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NYC firefighters study finds depression high, drinking average after WTC collapse
By Michael Weissenstein, NY Newsday, April 19, 2004

NEW YORK -- Firefighters who worked at ground zero are experiencing high rates of depression, anxiety and stress, according to a new study.

The study also found drinking rates in the Fire Department of New York consistent with the national average.

The survey of 2,000 firefighters found that 62 percent of those who worked at ground zero in the first month after the World Trade Center collapse still experience at least occasional bouts of depression, said Samuel Bacharach, director of the Smithers Institute at Cornell University's School of Industrial and Labor Relations, which conducted the study.

Depression was half as common among firefighters who had not worked at ground zero, Bacharach, who also is a professor at the school, said Monday.

The study found that 84 percent of those who had worked at ground zero in the first month were still reporting occasional stress, compared with 61 percent of those who were not at ground zero.

"These guys are under strain," Bacharach said. "Depression is up, anxiety figures are up. All the basic indicators are really up."

Forty-nine percent of ground zero firefighters and fire officers reported episodes of anxiety. Anxiety was reported by 32 percent of firefighters who did not participate in first-month recovery efforts.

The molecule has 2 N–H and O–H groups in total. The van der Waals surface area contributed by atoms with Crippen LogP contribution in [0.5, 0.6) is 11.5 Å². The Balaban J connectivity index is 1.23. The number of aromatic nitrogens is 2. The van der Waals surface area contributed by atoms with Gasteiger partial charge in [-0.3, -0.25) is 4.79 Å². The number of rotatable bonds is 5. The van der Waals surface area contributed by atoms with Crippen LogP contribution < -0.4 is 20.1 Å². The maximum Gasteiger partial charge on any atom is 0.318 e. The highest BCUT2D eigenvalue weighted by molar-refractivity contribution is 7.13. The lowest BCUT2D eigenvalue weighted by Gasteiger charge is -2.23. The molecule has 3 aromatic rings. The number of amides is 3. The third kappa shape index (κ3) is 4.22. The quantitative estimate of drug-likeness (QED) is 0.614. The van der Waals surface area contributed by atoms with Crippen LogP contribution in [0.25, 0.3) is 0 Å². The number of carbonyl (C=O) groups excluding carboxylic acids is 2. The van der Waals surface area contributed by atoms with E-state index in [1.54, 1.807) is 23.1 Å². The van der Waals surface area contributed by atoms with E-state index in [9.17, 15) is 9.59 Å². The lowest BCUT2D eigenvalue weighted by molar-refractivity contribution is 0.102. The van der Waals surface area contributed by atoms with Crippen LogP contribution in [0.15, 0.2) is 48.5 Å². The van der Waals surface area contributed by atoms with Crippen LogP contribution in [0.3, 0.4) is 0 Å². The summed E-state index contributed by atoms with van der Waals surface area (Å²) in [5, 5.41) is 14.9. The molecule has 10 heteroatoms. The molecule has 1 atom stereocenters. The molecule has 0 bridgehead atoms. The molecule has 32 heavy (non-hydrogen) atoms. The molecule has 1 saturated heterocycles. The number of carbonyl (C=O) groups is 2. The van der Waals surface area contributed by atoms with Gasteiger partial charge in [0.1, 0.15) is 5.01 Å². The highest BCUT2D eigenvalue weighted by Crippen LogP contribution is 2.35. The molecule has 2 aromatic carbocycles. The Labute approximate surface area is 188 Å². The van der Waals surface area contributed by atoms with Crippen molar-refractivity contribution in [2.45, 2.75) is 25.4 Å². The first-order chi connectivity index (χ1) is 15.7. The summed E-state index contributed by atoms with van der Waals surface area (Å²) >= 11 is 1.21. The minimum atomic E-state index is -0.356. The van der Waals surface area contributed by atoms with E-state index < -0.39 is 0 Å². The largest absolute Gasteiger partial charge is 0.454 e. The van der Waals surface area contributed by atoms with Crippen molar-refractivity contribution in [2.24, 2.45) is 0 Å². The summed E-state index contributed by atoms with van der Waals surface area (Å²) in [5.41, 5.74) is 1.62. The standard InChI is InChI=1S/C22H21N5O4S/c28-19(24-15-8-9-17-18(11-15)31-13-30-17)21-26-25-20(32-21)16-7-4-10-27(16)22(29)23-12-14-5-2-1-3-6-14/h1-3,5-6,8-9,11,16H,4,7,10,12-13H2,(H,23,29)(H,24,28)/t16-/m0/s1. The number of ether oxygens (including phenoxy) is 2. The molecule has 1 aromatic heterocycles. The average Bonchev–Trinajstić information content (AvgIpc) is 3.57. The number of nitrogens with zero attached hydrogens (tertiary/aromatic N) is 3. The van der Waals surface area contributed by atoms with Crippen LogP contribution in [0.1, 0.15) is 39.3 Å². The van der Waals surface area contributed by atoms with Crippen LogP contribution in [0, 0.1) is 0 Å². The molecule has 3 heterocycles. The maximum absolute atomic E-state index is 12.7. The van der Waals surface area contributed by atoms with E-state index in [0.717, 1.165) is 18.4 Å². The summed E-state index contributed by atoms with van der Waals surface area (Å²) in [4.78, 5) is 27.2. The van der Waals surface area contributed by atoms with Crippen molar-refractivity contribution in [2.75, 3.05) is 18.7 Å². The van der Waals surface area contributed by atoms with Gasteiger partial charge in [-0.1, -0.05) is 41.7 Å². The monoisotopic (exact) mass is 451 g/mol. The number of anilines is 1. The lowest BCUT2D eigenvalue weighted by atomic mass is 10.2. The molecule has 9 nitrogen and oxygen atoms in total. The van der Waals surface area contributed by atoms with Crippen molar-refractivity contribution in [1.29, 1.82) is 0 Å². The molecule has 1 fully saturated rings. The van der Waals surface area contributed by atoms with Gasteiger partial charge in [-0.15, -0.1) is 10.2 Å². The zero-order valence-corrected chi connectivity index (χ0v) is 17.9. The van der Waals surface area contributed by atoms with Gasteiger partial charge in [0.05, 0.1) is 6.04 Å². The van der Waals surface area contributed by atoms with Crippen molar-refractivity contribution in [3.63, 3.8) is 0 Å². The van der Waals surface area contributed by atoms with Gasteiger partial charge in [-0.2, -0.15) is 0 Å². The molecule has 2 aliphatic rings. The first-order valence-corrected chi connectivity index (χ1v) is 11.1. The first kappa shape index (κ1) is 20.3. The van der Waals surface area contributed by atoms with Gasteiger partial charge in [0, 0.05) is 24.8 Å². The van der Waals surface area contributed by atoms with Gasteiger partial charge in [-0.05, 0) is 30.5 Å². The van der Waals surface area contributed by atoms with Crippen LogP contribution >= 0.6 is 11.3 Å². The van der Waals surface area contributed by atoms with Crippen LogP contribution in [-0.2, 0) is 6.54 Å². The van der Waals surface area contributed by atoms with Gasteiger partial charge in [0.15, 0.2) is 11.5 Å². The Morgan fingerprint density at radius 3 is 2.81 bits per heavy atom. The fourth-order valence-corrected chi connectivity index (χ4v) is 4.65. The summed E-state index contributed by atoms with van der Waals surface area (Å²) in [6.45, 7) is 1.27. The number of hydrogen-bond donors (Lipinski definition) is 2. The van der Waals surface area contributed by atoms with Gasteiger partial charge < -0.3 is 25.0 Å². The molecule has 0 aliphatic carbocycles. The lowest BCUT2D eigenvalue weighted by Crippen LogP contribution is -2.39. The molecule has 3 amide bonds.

Bacharach called the 40-page survey the most extensive study of World Trade Center emergency responders. Completed by firefighters last summer and fall, its findings were to be released by the Smithers Institute on Tuesday.

The report, "On the Frontline The Work of First Responders in a Post- 9/11 World," classed 28 percent of respondents as at risk for moderate or serious drinking problems. Bacharach said that number was in line with findings about workplace drinking nationwide.

"You can't just pull out firefighters and say it's their issue," he said. "It's an issue across the American workplace."

At least three firefighters have been arrested this month on suspicion of driving drunk, prompting fire Commissioner Nicholas Scoppetta to announce that firefighters convicted of drunken driving would be required to submit to random alcohol testing.

Scoppetta has expressed increased concern about drinking and drug use in department ranks since a drunken New Year's Eve brawl in a Staten Island firehouse that left one firefighter critically injured.

In the weeks following the brawl, a surprise raid on an East Harlem firehouse found beer and liquor in a locker and cocaine in two firefighters' systems, and a captain and a lieutenant were caught drinking beer in uniform in a karaoke bar they were supposed to be inspecting.

The presidents of the city's firefighters and fire officers' unions declined to comment on the Smithers Institute report, saying they had not read it.

FDNY officials will study the findings and work with the unions to implement any necessary changes in counseling, substance abuse treatment and other programs, spokesman Frank Gribbon said.

"We're going to work with them on the issues that are raised in the study," Gribbon said.

The report found admirable levels of teamwork, openness and self-criticism among firefighters and officers in the city's firehouses, Bacharach said. But the rank-and-file reported being alienated from and unheeded by decision-makers at the upper levels of the 11,000-member department, he said.



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